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The Minnesota Daily

Serving the UMN community since 1900

The Minnesota Daily

Serving the UMN community since 1900

The Minnesota Daily

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Grant cuts cause concern

Approximately 4,500 University students received Pell Grants last year.

After the U.S. Congress recently changed the way it calculates who receives Pell Grants, University students and officials are waiting to see how the change will affect them.

The change happened Nov. 20, when Congress passed a bill that could make almost 100,000 students nationwide ineligible for Pell Grants and decrease award amounts for more than 1 million others. The grants go to students with the most financial need.

At the University, where approximately 4,500 students received Pell Grants last year, some said they are concerned about the proposal.

Alice Arkens, a first-year student, said getting less financial aid wouldn’t force her to quit school, but she’d have to pay more in loans.

She said the University should try to help students by stabilizing tuition before taking on risks such as paying for an on-campus stadium.

“It seems stupid to me that we are talking about building a stadium when tuition keeps rising,” Arkens said.

Although Pell Grants come from federal funds, state funding for higher education has also been decreasing.

“I’m sure for those students who depend on the aid, it would be frustrating,” Arkens said.

Kris Wright, director of the student finance office, said Congress made the change to use current tax tables, which will affect 20 percent of Pell Grant recipients.

For the first time, educational spending will be reduced by approximately 1 percent, Wright said.

“Right now, students are going to be forced to pay more out of their pockets,” Wright said. “It’s forcing students to be more self-reliant.”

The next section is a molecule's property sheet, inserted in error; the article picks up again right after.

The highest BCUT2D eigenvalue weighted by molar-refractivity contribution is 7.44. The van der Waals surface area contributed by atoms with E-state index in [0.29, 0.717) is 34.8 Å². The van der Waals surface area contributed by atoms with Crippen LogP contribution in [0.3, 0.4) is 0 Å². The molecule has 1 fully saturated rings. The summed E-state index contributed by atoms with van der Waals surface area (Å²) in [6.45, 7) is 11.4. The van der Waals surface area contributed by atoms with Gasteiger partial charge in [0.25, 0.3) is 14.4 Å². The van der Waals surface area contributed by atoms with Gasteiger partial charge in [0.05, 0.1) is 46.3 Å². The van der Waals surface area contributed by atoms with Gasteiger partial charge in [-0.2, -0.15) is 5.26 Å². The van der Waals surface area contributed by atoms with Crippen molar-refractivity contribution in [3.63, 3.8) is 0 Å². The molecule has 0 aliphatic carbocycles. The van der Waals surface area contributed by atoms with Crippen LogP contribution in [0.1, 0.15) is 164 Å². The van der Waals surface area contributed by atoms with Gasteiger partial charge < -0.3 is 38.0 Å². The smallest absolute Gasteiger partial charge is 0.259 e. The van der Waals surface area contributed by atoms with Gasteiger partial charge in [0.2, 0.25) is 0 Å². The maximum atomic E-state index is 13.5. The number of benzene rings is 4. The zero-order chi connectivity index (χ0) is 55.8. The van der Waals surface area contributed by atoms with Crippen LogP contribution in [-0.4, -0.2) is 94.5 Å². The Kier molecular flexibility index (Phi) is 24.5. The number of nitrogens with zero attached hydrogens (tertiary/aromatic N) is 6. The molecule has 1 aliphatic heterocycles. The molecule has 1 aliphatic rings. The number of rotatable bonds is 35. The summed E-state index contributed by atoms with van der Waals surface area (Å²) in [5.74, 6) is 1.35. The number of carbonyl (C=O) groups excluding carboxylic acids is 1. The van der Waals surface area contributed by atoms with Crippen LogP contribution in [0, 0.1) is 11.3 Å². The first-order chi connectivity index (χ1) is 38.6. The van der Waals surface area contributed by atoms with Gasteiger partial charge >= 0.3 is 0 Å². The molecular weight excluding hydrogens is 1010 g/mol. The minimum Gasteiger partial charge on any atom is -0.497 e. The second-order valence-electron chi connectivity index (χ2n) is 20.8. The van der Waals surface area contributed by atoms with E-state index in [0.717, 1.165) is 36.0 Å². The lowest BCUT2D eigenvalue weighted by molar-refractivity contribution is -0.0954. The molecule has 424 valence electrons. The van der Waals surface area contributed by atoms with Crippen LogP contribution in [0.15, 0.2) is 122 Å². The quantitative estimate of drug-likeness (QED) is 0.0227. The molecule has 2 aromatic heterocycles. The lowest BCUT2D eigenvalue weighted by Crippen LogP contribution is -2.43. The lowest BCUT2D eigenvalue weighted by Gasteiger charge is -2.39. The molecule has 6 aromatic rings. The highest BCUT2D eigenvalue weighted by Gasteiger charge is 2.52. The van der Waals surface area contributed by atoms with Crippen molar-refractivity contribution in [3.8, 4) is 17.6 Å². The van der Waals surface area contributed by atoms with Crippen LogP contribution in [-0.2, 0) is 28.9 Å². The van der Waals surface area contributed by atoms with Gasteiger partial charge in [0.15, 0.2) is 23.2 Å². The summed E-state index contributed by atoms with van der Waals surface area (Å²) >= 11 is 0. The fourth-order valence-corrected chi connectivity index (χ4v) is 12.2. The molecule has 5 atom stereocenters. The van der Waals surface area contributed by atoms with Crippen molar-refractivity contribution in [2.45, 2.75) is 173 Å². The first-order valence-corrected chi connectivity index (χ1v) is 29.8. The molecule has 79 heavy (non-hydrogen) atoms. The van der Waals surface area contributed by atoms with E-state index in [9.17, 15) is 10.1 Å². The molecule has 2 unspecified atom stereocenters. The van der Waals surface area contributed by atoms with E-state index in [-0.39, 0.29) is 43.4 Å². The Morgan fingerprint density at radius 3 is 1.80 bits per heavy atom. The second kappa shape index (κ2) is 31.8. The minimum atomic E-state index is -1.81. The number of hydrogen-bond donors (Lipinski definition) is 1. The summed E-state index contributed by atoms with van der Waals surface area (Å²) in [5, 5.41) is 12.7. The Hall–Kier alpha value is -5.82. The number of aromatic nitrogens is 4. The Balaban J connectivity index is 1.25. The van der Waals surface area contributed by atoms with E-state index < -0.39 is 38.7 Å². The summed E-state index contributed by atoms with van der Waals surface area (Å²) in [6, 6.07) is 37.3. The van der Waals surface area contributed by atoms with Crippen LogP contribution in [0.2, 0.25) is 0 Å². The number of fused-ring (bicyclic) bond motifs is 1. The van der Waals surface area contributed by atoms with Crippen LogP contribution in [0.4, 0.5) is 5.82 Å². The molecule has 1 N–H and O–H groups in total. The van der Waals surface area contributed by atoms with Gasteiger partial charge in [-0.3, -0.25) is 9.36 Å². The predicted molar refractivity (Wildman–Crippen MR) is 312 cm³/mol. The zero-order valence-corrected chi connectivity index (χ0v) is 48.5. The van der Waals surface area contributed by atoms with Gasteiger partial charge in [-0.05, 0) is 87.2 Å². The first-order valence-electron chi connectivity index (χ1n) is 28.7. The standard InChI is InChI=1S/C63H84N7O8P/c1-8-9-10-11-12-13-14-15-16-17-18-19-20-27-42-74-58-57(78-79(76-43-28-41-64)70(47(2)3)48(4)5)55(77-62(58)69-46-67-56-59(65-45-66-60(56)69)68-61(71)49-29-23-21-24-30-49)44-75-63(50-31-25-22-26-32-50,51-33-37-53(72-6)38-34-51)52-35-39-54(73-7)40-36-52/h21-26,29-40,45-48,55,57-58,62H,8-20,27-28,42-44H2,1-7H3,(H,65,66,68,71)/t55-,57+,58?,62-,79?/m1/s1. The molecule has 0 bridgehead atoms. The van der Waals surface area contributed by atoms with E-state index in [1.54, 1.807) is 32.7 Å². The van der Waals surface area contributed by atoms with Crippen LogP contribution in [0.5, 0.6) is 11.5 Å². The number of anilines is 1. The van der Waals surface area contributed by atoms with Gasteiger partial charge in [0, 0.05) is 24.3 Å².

Wright said the Perkins Loan program, which gives loans to financially needy students, could also be in trouble because Congress is not appropriating money for the loans.

Between those federal and state cuts, it could mean an increase in tuition for next year, Wright said. But overall, she said, it is too early to predict what tuition rates will look like for next year. The Minnesota Student Association had agreed to a 5.5 percent increase, but that will depend on the amount state legislatures give the University.

The combination of increasing tuition and less aid will make it “much more difficult” for low-income students to attend college, Wright said.

“It’s an ongoing talk in academics of how you keep low-income students coming with decreasing funds,” she said.

Although senior Lauren McKay doesn’t receive Pell Grants, she said it would anger her if the funds were taken away completely.

“If it’s going to mean that some people can’t afford college, they need to re-evaluate the program,” McKay said.

She said there are other options for students who won’t be getting the grants, such as loans.

“Hopefully, after college, people can pay for their loans, though,” McKay said. “If people want to go to college, there is always a way, through subsidized loans and other help.”

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